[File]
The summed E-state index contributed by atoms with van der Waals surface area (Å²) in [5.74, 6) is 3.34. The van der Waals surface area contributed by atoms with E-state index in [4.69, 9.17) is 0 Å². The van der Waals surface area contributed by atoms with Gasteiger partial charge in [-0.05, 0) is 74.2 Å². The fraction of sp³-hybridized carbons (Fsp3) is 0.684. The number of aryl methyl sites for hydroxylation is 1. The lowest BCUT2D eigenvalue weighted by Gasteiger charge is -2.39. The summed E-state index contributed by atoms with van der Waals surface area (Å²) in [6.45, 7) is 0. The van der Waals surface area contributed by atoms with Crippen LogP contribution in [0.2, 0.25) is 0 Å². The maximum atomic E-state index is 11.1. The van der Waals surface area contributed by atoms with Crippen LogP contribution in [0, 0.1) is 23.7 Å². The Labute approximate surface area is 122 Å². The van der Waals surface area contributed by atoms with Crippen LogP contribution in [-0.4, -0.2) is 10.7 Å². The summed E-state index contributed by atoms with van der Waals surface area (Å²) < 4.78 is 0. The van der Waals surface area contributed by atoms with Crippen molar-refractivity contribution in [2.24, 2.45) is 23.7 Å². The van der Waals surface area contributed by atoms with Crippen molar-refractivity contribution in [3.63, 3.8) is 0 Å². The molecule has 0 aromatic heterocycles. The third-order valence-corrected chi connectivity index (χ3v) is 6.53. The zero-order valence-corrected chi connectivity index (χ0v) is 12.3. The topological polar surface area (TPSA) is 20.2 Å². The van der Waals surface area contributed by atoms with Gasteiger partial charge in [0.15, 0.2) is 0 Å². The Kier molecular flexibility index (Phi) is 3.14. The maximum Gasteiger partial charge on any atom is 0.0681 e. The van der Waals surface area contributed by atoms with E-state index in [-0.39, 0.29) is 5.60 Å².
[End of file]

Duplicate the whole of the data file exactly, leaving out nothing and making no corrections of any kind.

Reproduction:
The summed E-state index contributed by atoms with van der Waals surface area (Å²) in [5.74, 6) is 3.34. The van der Waals surface area contributed by atoms with E-state index in [4.69, 9.17) is 0 Å². The van der Waals surface area contributed by atoms with Gasteiger partial charge in [-0.05, 0) is 74.2 Å². The fraction of sp³-hybridized carbons (Fsp3) is 0.684. The number of aryl methyl sites for hydroxylation is 1. The lowest BCUT2D eigenvalue weighted by Gasteiger charge is -2.39. The summed E-state index contributed by atoms with van der Waals surface area (Å²) in [6.45, 7) is 0. The van der Waals surface area contributed by atoms with Crippen LogP contribution in [0.2, 0.25) is 0 Å². The maximum atomic E-state index is 11.1. The van der Waals surface area contributed by atoms with Crippen LogP contribution in [0, 0.1) is 23.7 Å². The Labute approximate surface area is 122 Å². The van der Waals surface area contributed by atoms with Crippen LogP contribution in [-0.4, -0.2) is 10.7 Å². The summed E-state index contributed by atoms with van der Waals surface area (Å²) < 4.78 is 0. The van der Waals surface area contributed by atoms with Crippen molar-refractivity contribution in [2.24, 2.45) is 23.7 Å². The van der Waals surface area contributed by atoms with Crippen molar-refractivity contribution in [3.63, 3.8) is 0 Å². The molecule has 0 aromatic heterocycles. The third-order valence-corrected chi connectivity index (χ3v) is 6.53. The zero-order valence-corrected chi connectivity index (χ0v) is 12.3. The topological polar surface area (TPSA) is 20.2 Å². The van der Waals surface area contributed by atoms with Gasteiger partial charge in [0.15, 0.2) is 0 Å². The Kier molecular flexibility index (Phi) is 3.14. The maximum Gasteiger partial charge on any atom is 0.0681 e. The van der Waals surface area contributed by atoms with E-state index in [-0.39, 0.29) is 5.60 Å².